Because attention determines what will or will not appear in consciousness, and because it is also required to make any other mental events—such as remembering, thinking, feeling, and making decisions—happen there, it is useful to think of it as psychic energy. Attention is like energy in that without it no work can be done, and in doing work it is dissipated. We create ourselves by how we invest this energy. Memories, thoughts, and feelings are all shaped by how we use it. And it is an energy under our control, to do with as we please; hence, attention is our most important tool in the task of improving the quality of experience.
The remarkable accomplishments of Hindu fakirs and other practitioners of mental disciplines are often presented as examples of the unlimited powers of the mind, and with more justification. But even many of these claims do not hold up under investigation, and the ones that do can be explained in terms of the extremely specialized training of a normal mind. After all, mystical explanations are not necessary to account for the performance of a great violinist, or a great athlete, even though most of us could not even begin to approach their powers. The yogi, similarly, is a virtuoso of the control of consciousness. Like all virtuosi, he must spend many years learning, and he must keep constantly in training. Being a specialist, he cannot afford the time or the mental energy to do anything other than fine-tune his skill at manipulating inner experiences. The skills the yogi gains are at the expense of the more mundane abilities that other people learn to develop and take for granted. What an individual yogi can do is amazing—but so is what a plumber can do, or a good mechanic.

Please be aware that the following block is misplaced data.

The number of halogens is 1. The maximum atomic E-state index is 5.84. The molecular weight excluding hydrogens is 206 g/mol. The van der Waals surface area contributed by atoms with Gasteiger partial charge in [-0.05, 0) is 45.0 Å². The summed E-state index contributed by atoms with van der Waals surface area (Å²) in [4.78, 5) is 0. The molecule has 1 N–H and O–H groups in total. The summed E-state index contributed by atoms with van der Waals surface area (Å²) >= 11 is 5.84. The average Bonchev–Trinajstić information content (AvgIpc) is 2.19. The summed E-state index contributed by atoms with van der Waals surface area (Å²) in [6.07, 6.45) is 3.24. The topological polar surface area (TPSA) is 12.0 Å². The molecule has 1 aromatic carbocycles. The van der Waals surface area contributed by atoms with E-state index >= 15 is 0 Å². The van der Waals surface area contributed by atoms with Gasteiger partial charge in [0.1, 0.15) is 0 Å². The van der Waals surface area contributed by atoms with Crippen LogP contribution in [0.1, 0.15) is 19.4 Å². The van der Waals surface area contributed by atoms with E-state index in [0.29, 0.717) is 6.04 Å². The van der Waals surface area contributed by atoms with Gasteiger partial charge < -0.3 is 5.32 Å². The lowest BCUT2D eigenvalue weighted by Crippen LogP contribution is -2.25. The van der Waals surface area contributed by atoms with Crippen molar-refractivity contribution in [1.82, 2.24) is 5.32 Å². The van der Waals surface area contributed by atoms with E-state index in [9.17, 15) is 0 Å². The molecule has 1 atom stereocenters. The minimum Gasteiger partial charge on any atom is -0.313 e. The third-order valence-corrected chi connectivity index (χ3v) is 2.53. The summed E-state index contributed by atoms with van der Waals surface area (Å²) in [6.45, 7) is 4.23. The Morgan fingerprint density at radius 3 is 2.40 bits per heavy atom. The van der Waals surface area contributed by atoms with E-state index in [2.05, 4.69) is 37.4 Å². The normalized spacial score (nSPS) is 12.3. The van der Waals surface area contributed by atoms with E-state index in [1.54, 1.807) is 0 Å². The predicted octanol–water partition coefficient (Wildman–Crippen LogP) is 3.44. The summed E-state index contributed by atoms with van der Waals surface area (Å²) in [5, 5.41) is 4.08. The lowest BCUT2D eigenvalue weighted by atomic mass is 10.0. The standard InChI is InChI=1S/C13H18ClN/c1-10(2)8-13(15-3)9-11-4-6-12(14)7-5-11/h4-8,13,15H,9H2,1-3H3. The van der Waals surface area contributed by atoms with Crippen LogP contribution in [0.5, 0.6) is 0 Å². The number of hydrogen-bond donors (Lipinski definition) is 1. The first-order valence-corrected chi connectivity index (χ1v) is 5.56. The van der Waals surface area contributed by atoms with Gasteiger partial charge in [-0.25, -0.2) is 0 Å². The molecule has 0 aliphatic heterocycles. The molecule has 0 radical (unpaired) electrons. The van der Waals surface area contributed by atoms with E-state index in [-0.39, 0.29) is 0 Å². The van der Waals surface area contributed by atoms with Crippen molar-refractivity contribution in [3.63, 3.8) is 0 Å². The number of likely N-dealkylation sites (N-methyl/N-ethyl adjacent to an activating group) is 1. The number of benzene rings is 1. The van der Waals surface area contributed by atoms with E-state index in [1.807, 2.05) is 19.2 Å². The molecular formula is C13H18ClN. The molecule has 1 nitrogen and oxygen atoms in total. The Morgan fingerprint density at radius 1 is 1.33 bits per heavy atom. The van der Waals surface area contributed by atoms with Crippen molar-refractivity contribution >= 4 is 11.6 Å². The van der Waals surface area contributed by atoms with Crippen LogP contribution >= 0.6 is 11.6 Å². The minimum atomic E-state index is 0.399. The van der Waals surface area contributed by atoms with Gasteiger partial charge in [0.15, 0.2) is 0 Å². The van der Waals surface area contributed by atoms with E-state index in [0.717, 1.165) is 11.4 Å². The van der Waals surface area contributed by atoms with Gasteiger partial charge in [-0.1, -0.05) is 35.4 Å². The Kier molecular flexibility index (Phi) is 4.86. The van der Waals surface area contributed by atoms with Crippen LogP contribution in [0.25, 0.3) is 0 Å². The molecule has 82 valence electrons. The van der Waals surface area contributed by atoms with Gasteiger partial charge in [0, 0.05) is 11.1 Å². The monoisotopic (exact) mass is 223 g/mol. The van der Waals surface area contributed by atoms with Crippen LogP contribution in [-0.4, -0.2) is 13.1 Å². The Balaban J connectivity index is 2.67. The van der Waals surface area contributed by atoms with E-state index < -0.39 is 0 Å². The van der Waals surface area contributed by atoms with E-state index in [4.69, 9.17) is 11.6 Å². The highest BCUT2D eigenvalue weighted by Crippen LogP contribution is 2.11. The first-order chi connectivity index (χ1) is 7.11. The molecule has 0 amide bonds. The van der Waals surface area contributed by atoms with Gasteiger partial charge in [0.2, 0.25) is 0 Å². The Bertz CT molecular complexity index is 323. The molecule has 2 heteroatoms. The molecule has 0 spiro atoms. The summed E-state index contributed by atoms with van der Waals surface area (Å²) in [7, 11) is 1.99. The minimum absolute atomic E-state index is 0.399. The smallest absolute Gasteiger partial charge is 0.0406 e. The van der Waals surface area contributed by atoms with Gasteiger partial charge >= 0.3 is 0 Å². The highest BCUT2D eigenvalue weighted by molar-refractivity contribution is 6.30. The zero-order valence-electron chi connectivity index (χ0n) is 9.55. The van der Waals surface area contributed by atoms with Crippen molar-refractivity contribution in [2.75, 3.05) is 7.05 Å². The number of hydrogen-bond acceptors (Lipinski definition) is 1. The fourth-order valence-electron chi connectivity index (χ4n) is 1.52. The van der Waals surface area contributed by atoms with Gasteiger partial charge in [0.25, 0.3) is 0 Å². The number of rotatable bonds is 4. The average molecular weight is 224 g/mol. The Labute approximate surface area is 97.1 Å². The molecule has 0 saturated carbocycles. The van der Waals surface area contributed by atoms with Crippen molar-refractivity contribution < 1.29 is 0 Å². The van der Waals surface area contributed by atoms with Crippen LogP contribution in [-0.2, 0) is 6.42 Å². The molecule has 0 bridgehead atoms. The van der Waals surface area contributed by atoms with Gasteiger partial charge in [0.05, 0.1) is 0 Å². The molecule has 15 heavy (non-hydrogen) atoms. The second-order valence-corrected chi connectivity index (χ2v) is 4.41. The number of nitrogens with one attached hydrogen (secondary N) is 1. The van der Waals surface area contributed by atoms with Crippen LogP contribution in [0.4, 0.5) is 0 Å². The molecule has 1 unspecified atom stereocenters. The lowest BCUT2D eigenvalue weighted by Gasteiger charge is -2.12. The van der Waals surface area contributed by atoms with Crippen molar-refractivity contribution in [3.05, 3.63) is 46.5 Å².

I have previously posted on Hunting as War Training. Both this and that excerpt reference the medieval European experience, but the concept is not exclusive to that period.
Hunting in all its forms was strongly recommended by chivalric writers as the perfect preparation for military life. The typical argument was put forward in the first half of the fourteenth century [C.E.] by [King] Alfonso XI, who found time between ruling his kingdom of Castile and fighting the Moors to write a book about the sport.
For a knight should always engage in anything to do with arms and chivalry, and if he cannot do so in war, he should do so in activities which resemble war. And the chase is most similar to war, for these reasons: war demands expense, met without complaint; one must be well horsed and well armed; one must be vigorous, and do without sleep, suffer lack of good food and drink, rise early, sometimes have a poor bed, undergo cold and heat, and conceal one’s fear.
Different types of hunting required different skills, all relevant to warfare, including knowledge of the quarry’s habits, handling a pack of hounds, complete control of an often-frightened horse and the use of various weapons, including spears and swords to perform the kill.
All [medieval Japanese] warriors, regardless of rank, were trained in swordsmanship. Those of the upper ranks, of course, had more time to devote to the pursuit of excellence in this art, and to the pursuit of superior instructors—which explains why a retainer of lower rank, notwithstanding his longer exposure to the hardships of military life, was usually no match for a higher-ranking bushi in a duel. This type of situation…resembles that of Europe during the seventeenth and early eighteenth centuries [C.E.], when hardened veterans of countless battles were still no match for a well-trained aristocrat with a sword—the noble’s weapon which, with the rise of the bourgeoisie to power at the end of the eighteenth and early nineteenth centuries, became known as the gentleman’s weapon.
— Secrets of the Samurai, pp. 254-55